So I went back to Material Connexion on Friday with my friend Nora who has had considerable experience with fiber optics. I explained to her what I’d like to do and how I’d like to do it, and we looked at the variety of materials available to us at the library in Manhattan.
There was the beautiful Lumiblade OLED panels that would work, but wouldn’t be as flexible as I’d like them to be. http://www.lumiblade-experience.com
Along those same lines was the Sensacell panels, that you see in a lot of interactive installations. They also sacrifice flexibility but instead you gain a considerable amount of interactivity. http://sensacell.com
But ultimately, the materials I’d like to work with turns out to be the Lumitex fiber optic sheets. Material Connexion didn’t have any in their library but they did have the Italian brand Luminex fiber optic fabric. Unfortunately, the Luminex is very dim and as a result a no go for what I’d like to accomplish. Nora mentioned she has some Lumitex at her studio and I plan on visiting later this week to play with it, but at this point I’m considering an alternative construction.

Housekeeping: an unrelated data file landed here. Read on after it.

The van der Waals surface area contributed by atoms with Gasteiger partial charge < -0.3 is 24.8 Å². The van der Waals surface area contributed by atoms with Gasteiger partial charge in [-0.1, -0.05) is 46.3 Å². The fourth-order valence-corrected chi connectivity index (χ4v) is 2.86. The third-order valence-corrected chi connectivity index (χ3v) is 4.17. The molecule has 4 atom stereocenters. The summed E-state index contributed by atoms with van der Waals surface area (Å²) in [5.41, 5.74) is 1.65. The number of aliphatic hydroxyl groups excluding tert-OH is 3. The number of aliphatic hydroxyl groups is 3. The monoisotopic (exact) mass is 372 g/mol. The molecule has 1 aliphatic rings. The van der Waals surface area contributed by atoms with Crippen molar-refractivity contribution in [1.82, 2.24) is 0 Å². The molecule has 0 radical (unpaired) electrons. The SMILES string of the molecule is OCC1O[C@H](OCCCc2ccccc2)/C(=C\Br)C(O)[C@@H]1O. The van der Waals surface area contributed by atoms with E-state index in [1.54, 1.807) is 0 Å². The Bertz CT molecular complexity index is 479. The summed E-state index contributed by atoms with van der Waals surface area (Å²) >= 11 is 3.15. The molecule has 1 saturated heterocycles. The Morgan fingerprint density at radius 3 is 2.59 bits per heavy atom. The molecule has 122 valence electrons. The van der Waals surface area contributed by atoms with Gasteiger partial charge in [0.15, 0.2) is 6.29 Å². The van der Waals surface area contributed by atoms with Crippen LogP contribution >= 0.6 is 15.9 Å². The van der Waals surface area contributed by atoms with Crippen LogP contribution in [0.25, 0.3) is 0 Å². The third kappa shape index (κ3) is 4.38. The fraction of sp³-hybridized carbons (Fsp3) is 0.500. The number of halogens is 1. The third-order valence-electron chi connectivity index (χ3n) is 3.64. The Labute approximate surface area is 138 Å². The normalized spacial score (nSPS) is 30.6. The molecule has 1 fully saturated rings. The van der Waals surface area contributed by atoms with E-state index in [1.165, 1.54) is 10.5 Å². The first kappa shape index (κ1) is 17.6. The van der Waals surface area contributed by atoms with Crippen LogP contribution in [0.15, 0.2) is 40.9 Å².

We had two assignments recently for Sensitive Buildings that were meant to get us more comfortable the ZigBee’s and the XBee wireless network systems. With one we built a doorbell using a simple sensor, two ZigBee’s, a button and an Arduino. Unfortunately I didn’t have the foresight to document what I had with the doorbell, but when I worked in a group with Sheiva Rezvani on the chat assignment we made a few videos. Check it out below and then go read Rob Faludi’s Building Wireless Sensor Networks.
I’m often surprised how little people have used fiber optics to create lamps and lighting solutions. I have seen some examples, they’re just rare, which makes me wonder if there’s an inherent problem or if designers just don’t like the materials. Regardless, I’m thinking about playing with this material from a Material Connexion to design a flexible desk lamp that lights up.
I’ve been doing a lot of printing these past few weeks, which is wonderful. I build a lot of code and to finally have something physical to hold and display is validating. For Ideas Taking Shape we’ve been building a lot as well, including spending some time at the MoMA this past week to research and build an object in the style of an artist or designer from the 20th century.
The design exhibit at the MoMA is wonderful but it’s also very limited, the Cooper Hewitt is by far the better museum when it comes to designed objects, nonetheless there were a number of veryinterestingpieces. Instead of choosing an industrially designed object I became fascinated by the work exhibited next door at the architecture section, in particular the model of the Sevilla Parasol.